Norwegian warship accident raises questions on women in armed forces

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A multi-million dollar warship under the NATO command was entirely submerged after it struck an oil tanker in the early hours of November 8 in a Norwegian fjord.

The KNM Helge Ingstad, dubbed as ‘unsinkable’, collided with a Malta oil tanker Sola TS. A 10-metre-long gash was torn into the side of the warship, which is one of the five in Norway’s navy. The tanker, however, is said to be unharmed.

The efforts to rescue the ship, which ran aground on underwater rocks, were foiled after the cables, attached to hold the frigate in place to prevent it from sinking, snapped. Now all that remains above the waterline is the frigate’s top, antennas and radar.

The warship was on its way home to Haakonsvern naval base after travelling around the fjords for navigation training.

Questions remain as to why the well-equipped warship could not avoid hitting the slow moving, 62,557 ton, 250-metre-long oil tanker. The KMN Helge Ingstad is one of the five Nansen-class frigates billed as “unsinkable” due to its construction with water-tight zones designed to keep the warship “intact and operable”.

All the crew escaped and only eight of the 137 on board were hurt. According to CNN, a joint Norwegian and Maltese investigation is now underway to try and determine the cause of the collison.

The crash and the subsequent sinking of the frigate has given rise to discussions on gender politics and political correctness in Norway.

Sound recordings and radar logs have revealed crude, almost incomprehensible, human errors made by the crew. According to experienced naval officers, the mistakes make the crew look amateurs. This, too, seems to have supported the claim of sceptics who have wondered about the role of women in armed forces.

In 2016, Norway introduced conscription for women. The Navy received the highest number of women after conscription duties were introduced.

The Norwegian publication Armed Forces had in an article heaped praises on the KNM Helge Ingstad crew in which four out of five navigatos were women. “It is advantageous to have many women on board. It will be a natural thing and a completely different environment, which I look at as positive,” Lieutenant Iselin Emilie Jakobsen Ophus, a navigation officer at the warship, had said.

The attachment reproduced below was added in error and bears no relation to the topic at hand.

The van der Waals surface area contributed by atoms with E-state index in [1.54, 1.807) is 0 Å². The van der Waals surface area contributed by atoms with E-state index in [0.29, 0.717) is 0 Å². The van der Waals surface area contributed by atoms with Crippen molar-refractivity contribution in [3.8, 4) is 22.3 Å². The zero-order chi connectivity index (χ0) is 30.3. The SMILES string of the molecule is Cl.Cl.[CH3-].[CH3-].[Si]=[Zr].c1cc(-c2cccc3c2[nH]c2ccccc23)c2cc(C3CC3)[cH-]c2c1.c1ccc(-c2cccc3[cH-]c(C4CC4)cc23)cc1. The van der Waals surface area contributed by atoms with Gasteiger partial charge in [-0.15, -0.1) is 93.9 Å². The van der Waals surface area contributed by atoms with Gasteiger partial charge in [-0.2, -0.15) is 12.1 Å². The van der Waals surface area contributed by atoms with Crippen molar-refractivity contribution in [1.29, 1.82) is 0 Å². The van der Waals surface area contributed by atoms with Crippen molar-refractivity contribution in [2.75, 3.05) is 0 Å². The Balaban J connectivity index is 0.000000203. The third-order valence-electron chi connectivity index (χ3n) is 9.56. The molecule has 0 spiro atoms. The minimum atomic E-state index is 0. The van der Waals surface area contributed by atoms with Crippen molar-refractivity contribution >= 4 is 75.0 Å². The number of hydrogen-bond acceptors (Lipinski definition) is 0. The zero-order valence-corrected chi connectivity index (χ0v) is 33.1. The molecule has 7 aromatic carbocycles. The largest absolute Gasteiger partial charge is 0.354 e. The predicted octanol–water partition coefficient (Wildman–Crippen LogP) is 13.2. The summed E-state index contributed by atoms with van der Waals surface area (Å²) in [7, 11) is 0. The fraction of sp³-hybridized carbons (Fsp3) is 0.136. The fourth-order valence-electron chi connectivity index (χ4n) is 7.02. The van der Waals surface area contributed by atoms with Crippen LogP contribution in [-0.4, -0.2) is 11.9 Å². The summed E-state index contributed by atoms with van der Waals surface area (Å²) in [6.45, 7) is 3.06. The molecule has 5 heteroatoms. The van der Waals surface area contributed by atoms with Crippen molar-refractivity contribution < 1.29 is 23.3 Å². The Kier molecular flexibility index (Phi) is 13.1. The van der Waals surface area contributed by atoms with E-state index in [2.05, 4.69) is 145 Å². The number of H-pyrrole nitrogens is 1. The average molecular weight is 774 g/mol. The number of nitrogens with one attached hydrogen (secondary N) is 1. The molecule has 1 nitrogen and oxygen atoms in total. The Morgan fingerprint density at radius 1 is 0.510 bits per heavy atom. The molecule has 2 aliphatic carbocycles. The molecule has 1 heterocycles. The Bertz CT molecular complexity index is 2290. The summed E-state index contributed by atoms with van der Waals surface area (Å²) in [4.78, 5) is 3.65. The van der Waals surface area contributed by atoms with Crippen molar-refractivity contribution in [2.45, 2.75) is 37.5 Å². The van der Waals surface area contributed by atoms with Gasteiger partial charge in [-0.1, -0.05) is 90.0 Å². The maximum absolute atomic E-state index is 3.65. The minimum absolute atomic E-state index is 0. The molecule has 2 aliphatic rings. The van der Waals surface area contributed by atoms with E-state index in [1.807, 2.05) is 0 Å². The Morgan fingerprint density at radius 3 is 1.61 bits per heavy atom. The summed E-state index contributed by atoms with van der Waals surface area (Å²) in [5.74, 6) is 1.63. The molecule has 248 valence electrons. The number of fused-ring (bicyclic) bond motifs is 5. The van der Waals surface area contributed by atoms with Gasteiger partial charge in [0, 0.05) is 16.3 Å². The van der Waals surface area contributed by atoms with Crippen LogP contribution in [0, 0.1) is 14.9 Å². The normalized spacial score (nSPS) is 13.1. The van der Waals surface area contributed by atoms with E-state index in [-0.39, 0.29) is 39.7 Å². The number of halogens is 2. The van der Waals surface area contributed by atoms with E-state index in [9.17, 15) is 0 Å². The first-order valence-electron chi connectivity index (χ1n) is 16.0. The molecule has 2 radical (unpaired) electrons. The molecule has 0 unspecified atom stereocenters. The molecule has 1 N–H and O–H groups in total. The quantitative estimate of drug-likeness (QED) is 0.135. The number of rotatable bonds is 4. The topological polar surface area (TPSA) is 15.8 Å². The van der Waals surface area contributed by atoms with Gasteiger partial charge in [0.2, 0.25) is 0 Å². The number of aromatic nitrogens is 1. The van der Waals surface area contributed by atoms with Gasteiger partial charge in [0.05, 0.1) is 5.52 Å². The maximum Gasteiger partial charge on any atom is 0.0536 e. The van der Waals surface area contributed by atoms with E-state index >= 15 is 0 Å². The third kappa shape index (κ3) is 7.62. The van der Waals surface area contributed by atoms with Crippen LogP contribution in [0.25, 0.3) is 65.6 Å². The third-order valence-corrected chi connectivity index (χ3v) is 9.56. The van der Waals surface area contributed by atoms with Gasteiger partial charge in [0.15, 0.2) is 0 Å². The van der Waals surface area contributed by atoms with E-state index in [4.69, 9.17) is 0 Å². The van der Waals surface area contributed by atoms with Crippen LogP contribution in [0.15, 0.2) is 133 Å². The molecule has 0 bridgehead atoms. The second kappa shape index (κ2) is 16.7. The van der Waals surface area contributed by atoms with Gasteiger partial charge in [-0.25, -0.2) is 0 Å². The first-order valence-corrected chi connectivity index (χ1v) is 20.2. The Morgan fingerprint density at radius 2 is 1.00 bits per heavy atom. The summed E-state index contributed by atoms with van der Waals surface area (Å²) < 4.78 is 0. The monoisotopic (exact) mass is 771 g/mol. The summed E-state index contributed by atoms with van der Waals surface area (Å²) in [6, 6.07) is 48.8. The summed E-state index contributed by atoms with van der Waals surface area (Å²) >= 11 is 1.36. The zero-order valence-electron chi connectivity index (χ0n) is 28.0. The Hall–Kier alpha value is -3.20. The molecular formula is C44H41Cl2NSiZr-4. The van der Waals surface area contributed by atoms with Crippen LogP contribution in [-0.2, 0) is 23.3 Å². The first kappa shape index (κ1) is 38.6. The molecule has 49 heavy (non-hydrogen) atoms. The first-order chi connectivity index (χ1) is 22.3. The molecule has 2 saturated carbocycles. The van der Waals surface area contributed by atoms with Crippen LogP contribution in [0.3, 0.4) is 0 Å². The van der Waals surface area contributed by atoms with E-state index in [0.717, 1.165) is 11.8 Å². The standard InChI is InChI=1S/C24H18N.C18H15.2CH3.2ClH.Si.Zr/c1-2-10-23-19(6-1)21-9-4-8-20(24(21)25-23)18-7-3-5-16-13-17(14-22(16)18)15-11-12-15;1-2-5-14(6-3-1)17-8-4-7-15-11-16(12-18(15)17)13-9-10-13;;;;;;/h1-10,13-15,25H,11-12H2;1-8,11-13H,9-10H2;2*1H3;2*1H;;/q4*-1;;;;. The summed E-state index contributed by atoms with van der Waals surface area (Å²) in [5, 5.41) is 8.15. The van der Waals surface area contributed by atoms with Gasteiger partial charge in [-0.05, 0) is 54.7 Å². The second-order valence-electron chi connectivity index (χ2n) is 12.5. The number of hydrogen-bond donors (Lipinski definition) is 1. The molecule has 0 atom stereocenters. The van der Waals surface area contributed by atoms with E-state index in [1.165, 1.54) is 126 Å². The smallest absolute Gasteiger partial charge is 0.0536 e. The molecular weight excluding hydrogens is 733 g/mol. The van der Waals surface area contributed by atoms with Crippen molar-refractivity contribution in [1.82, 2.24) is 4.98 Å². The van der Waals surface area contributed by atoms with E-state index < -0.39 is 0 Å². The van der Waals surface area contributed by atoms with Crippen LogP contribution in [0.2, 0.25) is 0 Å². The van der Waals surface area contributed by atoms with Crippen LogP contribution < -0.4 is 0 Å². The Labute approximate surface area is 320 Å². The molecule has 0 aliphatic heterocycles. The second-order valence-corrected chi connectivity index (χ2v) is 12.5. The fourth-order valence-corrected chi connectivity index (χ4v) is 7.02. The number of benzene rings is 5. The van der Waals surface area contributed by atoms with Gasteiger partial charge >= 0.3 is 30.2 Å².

Norwegian journalist, military expert and political analyst Helge Lurås has suggested that the dramatic incident is closely related to the proportion of women in the Norwegian Armed Forces.

Luras claimed that the inclusion of women in the armed forces has had an effect on its professional culture. He writes that the armed forces prefer to be politically correct by increasing the number of women in the agency. “It is assumed that women make the Armed Forces better. Those who should think otherwise, receive a plain message that their opinions are undesirable,” Lurås wrote.

Luras questioned Navy’s reluctance in giving out the details of the incident as to who were at the helm at the time. He asks whether the Navy’s priority should be spending energy and resources on ‘integration’ and creating a ‘balanced’ work environment or defending the country with the best available resources.

The uninsured frigate has cost the Norwegian Navy its entire annual budget, but the country also lost millions of dollars with several oil and gas fields being temporarily shut down due to the accident.

Source: The Week

KNM Helge Ingstad.jpg

Class and type: Fridtjof Nansen-class frigate
Displacement: 5,290 long tons (5,370 t)
Length: 133.2 m (437 ft 0 in)
Beam: 16.8 m (55 ft 1 in)
Draft: 7.6 m (24 ft 11 in)

Source: Wikipedia